Syria

9:35am

Fri March 16, 2012
The Two-Way

California Students Push For Removal Of Syrian From Foundation

Dr. Hazem Chehabi.
University of California Irvine Foundation
  • Amy Walters on the NPR Newscast

The student council at the University of California Irvine approved a resolution Thursday demanding that Dr. Hazem Chehabi, Syria's honorary consul in Southern California, be removed from the post of chair at the UC Irving Foundation, which supports the school and is trying to raise $1 billion for it.

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6:38am

Fri March 16, 2012
Around the Nation

UC Irvine Students Call For Chehabi's Resignation

The student government at the University of California, Irvine voted Thursday night to call for the resignation of Dr. Hazem Chehabi, who is the chairman of its school's foundation. He also serves as the Syrian consul general in California. He is a personal friend of Syria's dictator Bashar Assad.

2:02am

Fri March 16, 2012
Middle East

A Death In Syria

Originally published on Fri March 16, 2012 9:14 am

Abdulrahman Abu Lebdeh was a Syrian protester who was killed last fall in his hometown of Tal Kalakh.
Courtesy of Abu Lebdeh family

The United Nations estimates some 8,000 people have been killed in Syria since the uprising began one year ago. One of them was Abdulrahman Abu Lebdeh, 24, who was killed in the town of Tal Kalakh last fall. His parents, his brother and one of his friends, who was also an activist, told the story of his life and death to NPR's Kelly McEvers and Lava Selo.

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2:40pm

Thu March 15, 2012
Middle East

For Fleeing Syrians, Jordan Offers Bare-Bones Refuge

Originally published on Tue September 25, 2012 8:39 am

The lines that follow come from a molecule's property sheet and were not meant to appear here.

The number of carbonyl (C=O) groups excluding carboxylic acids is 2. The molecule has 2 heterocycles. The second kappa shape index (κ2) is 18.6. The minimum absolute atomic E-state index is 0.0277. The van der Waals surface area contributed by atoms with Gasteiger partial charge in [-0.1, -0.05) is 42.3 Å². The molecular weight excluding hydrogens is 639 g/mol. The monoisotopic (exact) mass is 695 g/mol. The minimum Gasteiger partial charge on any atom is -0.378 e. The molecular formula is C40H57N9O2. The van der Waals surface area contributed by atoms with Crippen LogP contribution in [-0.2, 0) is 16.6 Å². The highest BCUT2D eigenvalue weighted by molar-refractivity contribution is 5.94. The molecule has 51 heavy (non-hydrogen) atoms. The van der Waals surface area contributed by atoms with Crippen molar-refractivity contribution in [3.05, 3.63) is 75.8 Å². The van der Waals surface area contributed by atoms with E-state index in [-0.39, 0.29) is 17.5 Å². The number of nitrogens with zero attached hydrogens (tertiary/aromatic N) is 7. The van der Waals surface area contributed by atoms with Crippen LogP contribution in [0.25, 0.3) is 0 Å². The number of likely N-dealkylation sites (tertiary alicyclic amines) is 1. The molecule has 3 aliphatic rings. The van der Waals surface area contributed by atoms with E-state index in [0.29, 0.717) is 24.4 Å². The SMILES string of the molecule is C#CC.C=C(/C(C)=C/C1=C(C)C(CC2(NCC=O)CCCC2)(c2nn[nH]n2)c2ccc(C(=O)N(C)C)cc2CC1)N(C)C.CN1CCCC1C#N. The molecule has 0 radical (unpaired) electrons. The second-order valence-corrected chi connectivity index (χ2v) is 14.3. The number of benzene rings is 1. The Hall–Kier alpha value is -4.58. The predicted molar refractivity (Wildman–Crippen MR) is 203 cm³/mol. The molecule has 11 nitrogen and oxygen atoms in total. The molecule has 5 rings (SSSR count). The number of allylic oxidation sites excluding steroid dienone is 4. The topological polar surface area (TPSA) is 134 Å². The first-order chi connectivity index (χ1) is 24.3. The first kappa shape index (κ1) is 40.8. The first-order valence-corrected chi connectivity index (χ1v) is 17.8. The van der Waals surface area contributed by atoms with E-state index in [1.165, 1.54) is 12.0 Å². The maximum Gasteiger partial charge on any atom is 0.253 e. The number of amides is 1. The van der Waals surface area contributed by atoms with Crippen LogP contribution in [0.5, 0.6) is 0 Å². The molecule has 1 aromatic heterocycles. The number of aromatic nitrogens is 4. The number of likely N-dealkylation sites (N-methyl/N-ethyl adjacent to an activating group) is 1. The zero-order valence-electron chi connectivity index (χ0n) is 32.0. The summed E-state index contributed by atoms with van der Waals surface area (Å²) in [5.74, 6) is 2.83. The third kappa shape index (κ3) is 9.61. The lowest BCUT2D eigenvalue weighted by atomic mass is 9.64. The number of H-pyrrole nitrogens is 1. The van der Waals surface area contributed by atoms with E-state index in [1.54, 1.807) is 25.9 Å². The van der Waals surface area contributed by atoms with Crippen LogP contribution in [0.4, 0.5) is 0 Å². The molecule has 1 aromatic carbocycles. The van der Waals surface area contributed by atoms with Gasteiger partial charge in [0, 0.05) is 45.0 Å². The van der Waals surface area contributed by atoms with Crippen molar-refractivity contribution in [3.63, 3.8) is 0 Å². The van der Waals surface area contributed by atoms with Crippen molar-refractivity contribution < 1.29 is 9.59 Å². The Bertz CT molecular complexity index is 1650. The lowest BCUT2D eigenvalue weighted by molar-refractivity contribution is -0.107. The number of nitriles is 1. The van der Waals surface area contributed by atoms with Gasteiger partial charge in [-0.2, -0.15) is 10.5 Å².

A family of Syrian refugees in a camp set up near the Jordanian city of Mafraq, near the Syrian border. Jordan has welcomed Syrian refugees, but has limited resources to help them.
Khalil Mazraawi AFP/Getty Images

If you're trying to escape the turmoil in Syria for the calm in Jordan, you have two choices.

You can go the legal way. Just get in a car and try to drive across the border. But that's not very easy these days. The Syrian government isn't letting many people out.

Or you can try the illegal way. Wait until nightfall, climb through a barbed-wire fence. It sounds dodgy, but if you make it over, you'll actually be welcomed by the Jordanian army. Troops will take your name, give you a drink of water, let you rest.

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1:32pm

Thu March 15, 2012
Middle East

Along Syrian Border, Turks Torn By Divided Loyalties

Originally published on Thu March 15, 2012 3:59 pm

Syrians and Turks show their support for Syrian President Bashar Assad in Turkey's southern city of Antakya on Feb. 19. Assad is a member of the minority Alawite religious sect, and many Alawites on both sides of the border support him.
Zohra Bensemra Reuters /Landov

The Syrian regime's heavy crackdown on dissent has led to a sharp plunge in relations with neighboring Turkey. But the regime does have its Turkish supporters — mainly members of the Alawite minority, the same Islamic sect Syria's ruling Assad family comes from. And that has resulted in complicated loyalties among some Turks, especially those along the border in southeastern Turkey's Hatay province.

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